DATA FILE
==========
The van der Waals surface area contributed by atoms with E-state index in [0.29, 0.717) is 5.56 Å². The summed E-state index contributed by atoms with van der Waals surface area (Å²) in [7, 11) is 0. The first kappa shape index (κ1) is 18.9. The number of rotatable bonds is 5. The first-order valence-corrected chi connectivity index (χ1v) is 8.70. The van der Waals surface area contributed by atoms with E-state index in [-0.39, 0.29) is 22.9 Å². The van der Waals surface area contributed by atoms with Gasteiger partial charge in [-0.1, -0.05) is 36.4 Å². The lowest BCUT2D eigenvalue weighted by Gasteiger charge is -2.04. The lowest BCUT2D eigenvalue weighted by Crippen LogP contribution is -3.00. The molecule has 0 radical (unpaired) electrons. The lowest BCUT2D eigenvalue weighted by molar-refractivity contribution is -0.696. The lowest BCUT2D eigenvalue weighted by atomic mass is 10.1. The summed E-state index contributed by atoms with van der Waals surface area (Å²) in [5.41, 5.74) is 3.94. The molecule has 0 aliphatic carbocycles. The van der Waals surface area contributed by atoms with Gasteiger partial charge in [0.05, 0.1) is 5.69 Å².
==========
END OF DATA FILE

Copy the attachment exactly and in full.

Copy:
The van der Waals surface area contributed by atoms with E-state index in [0.29, 0.717) is 5.56 Å². The summed E-state index contributed by atoms with van der Waals surface area (Å²) in [7, 11) is 0. The first kappa shape index (κ1) is 18.9. The number of rotatable bonds is 5. The first-order valence-corrected chi connectivity index (χ1v) is 8.70. The van der Waals surface area contributed by atoms with E-state index in [-0.39, 0.29) is 22.9 Å². The van der Waals surface area contributed by atoms with Gasteiger partial charge in [-0.1, -0.05) is 36.4 Å². The lowest BCUT2D eigenvalue weighted by Gasteiger charge is -2.04. The lowest BCUT2D eigenvalue weighted by Crippen LogP contribution is -3.00. The molecule has 0 radical (unpaired) electrons. The lowest BCUT2D eigenvalue weighted by molar-refractivity contribution is -0.696. The lowest BCUT2D eigenvalue weighted by atomic mass is 10.1. The summed E-state index contributed by atoms with van der Waals surface area (Å²) in [5.41, 5.74) is 3.94. The molecule has 0 aliphatic carbocycles. The van der Waals surface area contributed by atoms with Gasteiger partial charge in [0.05, 0.1) is 5.69 Å².